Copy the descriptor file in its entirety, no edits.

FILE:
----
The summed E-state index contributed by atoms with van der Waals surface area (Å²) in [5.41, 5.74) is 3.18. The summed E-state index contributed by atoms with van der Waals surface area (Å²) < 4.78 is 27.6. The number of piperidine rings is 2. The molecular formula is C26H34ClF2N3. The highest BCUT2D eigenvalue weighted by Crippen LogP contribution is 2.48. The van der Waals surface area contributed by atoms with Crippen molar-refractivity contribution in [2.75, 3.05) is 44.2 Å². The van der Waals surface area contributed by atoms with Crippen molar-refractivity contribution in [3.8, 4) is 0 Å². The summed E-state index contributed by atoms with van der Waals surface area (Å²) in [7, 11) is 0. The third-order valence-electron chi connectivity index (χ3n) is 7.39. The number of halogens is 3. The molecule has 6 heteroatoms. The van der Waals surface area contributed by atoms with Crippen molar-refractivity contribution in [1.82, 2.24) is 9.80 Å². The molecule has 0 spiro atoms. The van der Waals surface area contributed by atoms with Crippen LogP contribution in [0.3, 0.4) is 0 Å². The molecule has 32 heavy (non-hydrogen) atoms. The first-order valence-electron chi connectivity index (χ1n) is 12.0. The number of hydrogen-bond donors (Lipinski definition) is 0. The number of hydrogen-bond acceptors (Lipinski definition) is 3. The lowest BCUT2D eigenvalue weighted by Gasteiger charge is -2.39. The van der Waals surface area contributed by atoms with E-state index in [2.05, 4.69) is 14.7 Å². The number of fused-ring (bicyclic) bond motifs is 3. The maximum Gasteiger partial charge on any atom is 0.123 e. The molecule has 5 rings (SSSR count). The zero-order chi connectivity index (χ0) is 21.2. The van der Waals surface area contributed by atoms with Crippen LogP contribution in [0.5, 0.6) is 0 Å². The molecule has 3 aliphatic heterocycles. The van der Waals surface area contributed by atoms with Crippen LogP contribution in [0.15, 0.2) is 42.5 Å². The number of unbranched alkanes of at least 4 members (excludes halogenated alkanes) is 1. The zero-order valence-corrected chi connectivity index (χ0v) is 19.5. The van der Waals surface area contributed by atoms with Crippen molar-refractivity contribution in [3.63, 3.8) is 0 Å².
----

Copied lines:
The summed E-state index contributed by atoms with van der Waals surface area (Å²) in [5.41, 5.74) is 3.18. The summed E-state index contributed by atoms with van der Waals surface area (Å²) < 4.78 is 27.6. The number of piperidine rings is 2. The molecular formula is C26H34ClF2N3. The highest BCUT2D eigenvalue weighted by Crippen LogP contribution is 2.48. The van der Waals surface area contributed by atoms with Crippen molar-refractivity contribution in [2.75, 3.05) is 44.2 Å². The van der Waals surface area contributed by atoms with Crippen molar-refractivity contribution in [3.8, 4) is 0 Å². The summed E-state index contributed by atoms with van der Waals surface area (Å²) in [7, 11) is 0. The third-order valence-electron chi connectivity index (χ3n) is 7.39. The number of halogens is 3. The molecule has 6 heteroatoms. The van der Waals surface area contributed by atoms with Crippen molar-refractivity contribution in [1.82, 2.24) is 9.80 Å². The molecule has 0 spiro atoms. The van der Waals surface area contributed by atoms with Crippen LogP contribution in [0.3, 0.4) is 0 Å². The molecule has 32 heavy (non-hydrogen) atoms. The first-order valence-electron chi connectivity index (χ1n) is 12.0. The number of hydrogen-bond donors (Lipinski definition) is 0. The number of hydrogen-bond acceptors (Lipinski definition) is 3. The lowest BCUT2D eigenvalue weighted by Gasteiger charge is -2.39. The van der Waals surface area contributed by atoms with E-state index in [2.05, 4.69) is 14.7 Å². The number of fused-ring (bicyclic) bond motifs is 3. The maximum Gasteiger partial charge on any atom is 0.123 e. The molecule has 5 rings (SSSR count). The zero-order chi connectivity index (χ0) is 21.2. The van der Waals surface area contributed by atoms with Crippen LogP contribution in [0.5, 0.6) is 0 Å². The molecule has 3 aliphatic heterocycles. The van der Waals surface area contributed by atoms with Crippen LogP contribution in [0.15, 0.2) is 42.5 Å². The number of unbranched alkanes of at least 4 members (excludes halogenated alkanes) is 1. The zero-order valence-corrected chi connectivity index (χ0v) is 19.5. The van der Waals surface area contributed by atoms with Crippen molar-refractivity contribution in [3.63, 3.8) is 0 Å².